Meet Ver Co.: Emilie Lauren Schroeder, Head of Design

This month on the #BadAssBabes Blog, we're introducing you to the women behind Ver Co. This week, meet Emilie Lauren Schroeder, the brains and hands behind every piece in our re//worked collection. We got to talk to her to learn about her design process, and how every gorgeous piece goes from napkin sketch to complete garment.

Emilie in the duster from the Cheri Luxe Silk Set.

Emilie in the duster from the Cheri Luxe Silk Set.

AD: What's your name, age, and where do you live?

ES: I am Emilie Lauren Schroeder, I will be 24 on the 23rd of August, and I live on the Upper West Side in NYC.


AD: If you had to sum up your career goals in one word, what would it be?

ES: Happy.

AD: How did you get into fashion design?

ES: I was always interested in fashion and would talk my mom into buying me fashion magazines just so I could look at the incredible clothes. It amazed me that the beautiful outfits I saw started with a pen and paper. I soon started drawing fashion designs, everywhere, on homework, on napkins, scraps of paper, pretty much anything I could get my hands on. Once at Savannah College of Art and Design, I truly fell in love with the whole process of making a garment, from start to finish. It's amazing being able to bring my ideas to life and see real people love what I have made. And to this day, I still draw designs on napkins, and sometimes it's my best idea.


Emilie in the Vintage Silk Duster Jacket.

Emilie in the Vintage Silk Duster Jacket.

AD: What advice would you give to your 18-year-old self?

ES: Create constantly! I wish I took more advantage of the resources at SCAD.

AD: Can you walk us through how you take a garment from conception to completion?

ES: When it comes to reworked pieces, I first receive the garment and immediately start brainstorming, with the team and on my own. Sometimes, I know exactly what I am doing, and other times, I draw ideas or put the garment on the form. Once I have decided on a design, then the process of pinning, or seam ripping begins. Every garment is so different that I don't have a formula for what needs to be done each time. Some garments are completely transformed; others are simple tailoring adjustments. But that spontaneity is what I really enjoy about vintage reworking.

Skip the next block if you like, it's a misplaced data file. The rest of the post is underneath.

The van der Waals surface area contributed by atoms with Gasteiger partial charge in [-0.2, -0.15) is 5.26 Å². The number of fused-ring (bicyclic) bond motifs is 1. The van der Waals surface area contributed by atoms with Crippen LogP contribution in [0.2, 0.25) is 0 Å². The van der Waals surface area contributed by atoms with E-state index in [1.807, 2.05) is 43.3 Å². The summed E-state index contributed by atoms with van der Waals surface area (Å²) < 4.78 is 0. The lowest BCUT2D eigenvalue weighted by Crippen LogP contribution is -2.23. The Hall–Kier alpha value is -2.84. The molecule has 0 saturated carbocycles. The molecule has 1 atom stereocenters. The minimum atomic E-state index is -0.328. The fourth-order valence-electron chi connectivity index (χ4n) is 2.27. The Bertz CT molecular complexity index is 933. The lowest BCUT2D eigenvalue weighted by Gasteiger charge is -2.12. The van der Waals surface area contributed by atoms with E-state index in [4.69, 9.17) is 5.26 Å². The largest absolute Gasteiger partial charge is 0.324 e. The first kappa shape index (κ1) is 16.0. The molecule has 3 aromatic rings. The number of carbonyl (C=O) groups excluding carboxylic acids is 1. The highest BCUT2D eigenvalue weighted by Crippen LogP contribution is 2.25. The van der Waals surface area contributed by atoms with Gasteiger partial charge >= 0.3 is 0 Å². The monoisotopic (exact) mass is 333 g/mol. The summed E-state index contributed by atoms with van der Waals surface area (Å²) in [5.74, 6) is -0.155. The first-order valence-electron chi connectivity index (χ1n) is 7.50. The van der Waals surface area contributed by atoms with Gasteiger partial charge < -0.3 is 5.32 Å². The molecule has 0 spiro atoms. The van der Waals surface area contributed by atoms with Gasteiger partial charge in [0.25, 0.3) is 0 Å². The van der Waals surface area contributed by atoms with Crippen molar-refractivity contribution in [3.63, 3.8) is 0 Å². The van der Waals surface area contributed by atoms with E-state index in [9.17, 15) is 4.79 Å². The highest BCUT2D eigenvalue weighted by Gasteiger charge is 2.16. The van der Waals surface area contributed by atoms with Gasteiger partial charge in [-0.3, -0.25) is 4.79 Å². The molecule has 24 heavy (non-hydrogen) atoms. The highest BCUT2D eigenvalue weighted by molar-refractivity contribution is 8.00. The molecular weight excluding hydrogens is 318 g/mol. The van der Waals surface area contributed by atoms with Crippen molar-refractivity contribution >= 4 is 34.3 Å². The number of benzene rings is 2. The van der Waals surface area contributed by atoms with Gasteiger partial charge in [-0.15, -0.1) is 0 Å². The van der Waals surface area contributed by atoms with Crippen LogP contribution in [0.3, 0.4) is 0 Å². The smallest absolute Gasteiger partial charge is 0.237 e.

AD: What was the most formative job experience, good or bad, that you’ve ever had?

ES: I think all my job experience has been formative, and all of them were good and bad, some definitely worse than others. I try to learn from every job I have had. I have picked up on what to do and what not do, to better my personal work and professional work.

AD: What's your favorite piece that you've gotten to work on for Ver Co. so far? What kinds of pieces are you hoping to try in the future?

ES: I love every piece, they are like my babies! I love everything!

Emilie in the Vintage Distressed Light Wash Jean Jacket.

Emilie in the Vintage Distressed Light Wash Jean Jacket.


AD: How would you describe your style in one word?

 ES: Classic.

AD: What do you love about vintage?

 ES: I love the versatility you have with vintage, you can just love it the way it is or rip it apart and create something better.

AD: Do you have a favorite vintage find?

ES: I have a killer pair of pants from the 90s. That I wear far too often.

AD: What's the worst trend you've ever participated in?

ES: Bows Bows BOWS! On headbands or clip-ins, I had them all.  I am horrified, when I look at photos from middle school, all decked out in Limited Too and bows.

 Ariana DiValentino is Head of Social at Ver Co.